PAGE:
(((Yes. I've noted this before—in the middle of the smart citizens piece—but driverless cars are a complete dead-end ('scuse the pun.) Outsourcing decision-making to code is not a good idea in this context. "Shared space" systems, which require heightened engagement from drivers, are safer; traffic lights, machines to which decision-making is outsourced, are less safe. Let's learn from that.)))
“Is there anywhere on earth exempt from these swarms of new books?” asked Erasmus, the first modern editor, in the sixteenth century."
"Floridi has advanced a more carefully qualified definition of information: “true semantic content.” With certain exceptions (such as sunrises), being informed generally involves linguistically encoded meanings, at appropriate levels of abstraction, all made intelligible by frames of knowledge. Without these, transmissions that are meaningless or false may too easily be taken for information."
"Floridi calls nonsemantic information like animal tracks or sunrises “immanent data,” where “immanent” means that the form or structure of some phenomenon is coupled to the state of another, so that form of one indicates state of the other, as fingerprints left at the scene of a theft indicate who were the thieves. Floridi believes such immanent data should be understood as “environmental information.”"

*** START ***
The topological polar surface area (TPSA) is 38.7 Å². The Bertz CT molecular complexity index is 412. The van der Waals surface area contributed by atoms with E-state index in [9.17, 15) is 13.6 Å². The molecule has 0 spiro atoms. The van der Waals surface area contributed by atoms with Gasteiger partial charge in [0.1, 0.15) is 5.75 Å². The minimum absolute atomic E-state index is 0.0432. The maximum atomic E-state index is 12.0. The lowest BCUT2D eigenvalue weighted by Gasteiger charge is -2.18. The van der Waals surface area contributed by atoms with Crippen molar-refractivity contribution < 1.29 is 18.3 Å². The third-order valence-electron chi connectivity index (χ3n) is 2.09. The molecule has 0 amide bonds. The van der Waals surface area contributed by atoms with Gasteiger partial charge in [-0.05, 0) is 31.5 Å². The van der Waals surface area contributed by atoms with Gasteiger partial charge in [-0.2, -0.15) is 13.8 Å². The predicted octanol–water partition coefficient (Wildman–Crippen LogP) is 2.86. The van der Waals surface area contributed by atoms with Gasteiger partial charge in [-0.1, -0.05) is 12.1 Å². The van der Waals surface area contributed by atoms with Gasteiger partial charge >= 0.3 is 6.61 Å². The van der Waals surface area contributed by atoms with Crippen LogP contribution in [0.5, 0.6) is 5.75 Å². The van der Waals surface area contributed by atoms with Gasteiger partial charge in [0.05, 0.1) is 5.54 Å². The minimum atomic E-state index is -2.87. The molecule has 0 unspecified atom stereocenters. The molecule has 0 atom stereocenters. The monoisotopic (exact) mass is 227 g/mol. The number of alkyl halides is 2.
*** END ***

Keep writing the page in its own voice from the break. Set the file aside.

"Intrinsic and embodied information. (a) The ambient increases situated, mediated, and tangible kinds of information. (b) In an imaginable limit case, to be avoided, the unmediated, direct, and intrinsic kinds of information have been forgotten."
"In one of the wisest recent essays on what is commonly referred to as “neuroplasticity,” linguist and cognitive scientist Steven Pinker wrote: “Yes, every time we learn a fact or skill, the wiring of the brain changes; it’s not as if the information is stored in the pancreas. But the existence of neural plasticity doesn’t mean the brain is a blob of clay pounded into shape by experience." Instead, neuroplasticity means that habits and tools of engagement matter more than was previously understood. Anyone with a studio practice might understand how context suggests intent. This is why yoga teachers advise setting aside a particular corner of the house for meditation. This is why it is hard to cook in somebody else’s kitchen."